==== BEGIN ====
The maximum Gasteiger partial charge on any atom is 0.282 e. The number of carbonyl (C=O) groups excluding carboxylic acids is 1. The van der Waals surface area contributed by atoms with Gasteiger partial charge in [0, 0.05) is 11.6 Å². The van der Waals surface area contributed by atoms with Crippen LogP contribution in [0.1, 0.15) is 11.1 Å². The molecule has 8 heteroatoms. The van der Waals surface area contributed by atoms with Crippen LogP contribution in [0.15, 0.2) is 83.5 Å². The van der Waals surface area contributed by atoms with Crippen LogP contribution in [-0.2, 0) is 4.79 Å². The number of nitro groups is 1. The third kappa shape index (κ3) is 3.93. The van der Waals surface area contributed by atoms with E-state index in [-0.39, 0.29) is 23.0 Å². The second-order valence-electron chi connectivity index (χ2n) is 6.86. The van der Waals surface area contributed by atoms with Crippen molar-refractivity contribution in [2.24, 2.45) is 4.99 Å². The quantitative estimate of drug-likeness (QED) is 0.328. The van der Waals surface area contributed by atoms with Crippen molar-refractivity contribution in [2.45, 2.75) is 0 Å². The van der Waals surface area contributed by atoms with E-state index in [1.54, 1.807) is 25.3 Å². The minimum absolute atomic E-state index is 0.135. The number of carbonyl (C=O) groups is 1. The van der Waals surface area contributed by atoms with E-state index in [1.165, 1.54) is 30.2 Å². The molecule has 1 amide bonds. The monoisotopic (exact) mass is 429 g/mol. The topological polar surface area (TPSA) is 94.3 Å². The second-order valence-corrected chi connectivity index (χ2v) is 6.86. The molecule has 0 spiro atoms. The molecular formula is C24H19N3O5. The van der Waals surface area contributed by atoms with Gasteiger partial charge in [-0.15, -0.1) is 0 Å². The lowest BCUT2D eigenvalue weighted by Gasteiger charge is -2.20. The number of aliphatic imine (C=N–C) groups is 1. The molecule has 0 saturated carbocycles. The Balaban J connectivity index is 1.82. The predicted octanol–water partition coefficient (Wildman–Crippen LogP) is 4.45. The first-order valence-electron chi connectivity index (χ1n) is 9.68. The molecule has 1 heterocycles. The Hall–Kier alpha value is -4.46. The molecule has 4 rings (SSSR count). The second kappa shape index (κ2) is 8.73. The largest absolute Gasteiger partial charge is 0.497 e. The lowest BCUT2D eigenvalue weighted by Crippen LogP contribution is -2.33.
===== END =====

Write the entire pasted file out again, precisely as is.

The maximum Gasteiger partial charge on any atom is 0.282 e. The number of carbonyl (C=O) groups excluding carboxylic acids is 1. The van der Waals surface area contributed by atoms with Gasteiger partial charge in [0, 0.05) is 11.6 Å². The van der Waals surface area contributed by atoms with Crippen LogP contribution in [0.1, 0.15) is 11.1 Å². The molecule has 8 heteroatoms. The van der Waals surface area contributed by atoms with Crippen LogP contribution in [0.15, 0.2) is 83.5 Å². The van der Waals surface area contributed by atoms with Crippen LogP contribution in [-0.2, 0) is 4.79 Å². The number of nitro groups is 1. The third kappa shape index (κ3) is 3.93. The van der Waals surface area contributed by atoms with E-state index in [-0.39, 0.29) is 23.0 Å². The second-order valence-electron chi connectivity index (χ2n) is 6.86. The van der Waals surface area contributed by atoms with Crippen molar-refractivity contribution in [2.24, 2.45) is 4.99 Å². The quantitative estimate of drug-likeness (QED) is 0.328. The van der Waals surface area contributed by atoms with Crippen molar-refractivity contribution in [2.45, 2.75) is 0 Å². The van der Waals surface area contributed by atoms with E-state index in [1.54, 1.807) is 25.3 Å². The minimum absolute atomic E-state index is 0.135. The number of carbonyl (C=O) groups is 1. The van der Waals surface area contributed by atoms with E-state index in [1.165, 1.54) is 30.2 Å². The molecule has 1 amide bonds. The monoisotopic (exact) mass is 429 g/mol. The topological polar surface area (TPSA) is 94.3 Å². The second-order valence-corrected chi connectivity index (χ2v) is 6.86. The molecule has 0 spiro atoms. The molecular formula is C24H19N3O5. The van der Waals surface area contributed by atoms with Gasteiger partial charge in [-0.15, -0.1) is 0 Å². The lowest BCUT2D eigenvalue weighted by Gasteiger charge is -2.20. The number of aliphatic imine (C=N–C) groups is 1. The molecule has 0 saturated carbocycles. The Balaban J connectivity index is 1.82. The predicted octanol–water partition coefficient (Wildman–Crippen LogP) is 4.45. The first-order valence-electron chi connectivity index (χ1n) is 9.68. The molecule has 1 heterocycles. The Hall–Kier alpha value is -4.46. The molecule has 4 rings (SSSR count). The second kappa shape index (κ2) is 8.73. The largest absolute Gasteiger partial charge is 0.497 e. The lowest BCUT2D eigenvalue weighted by Crippen LogP contribution is -2.33.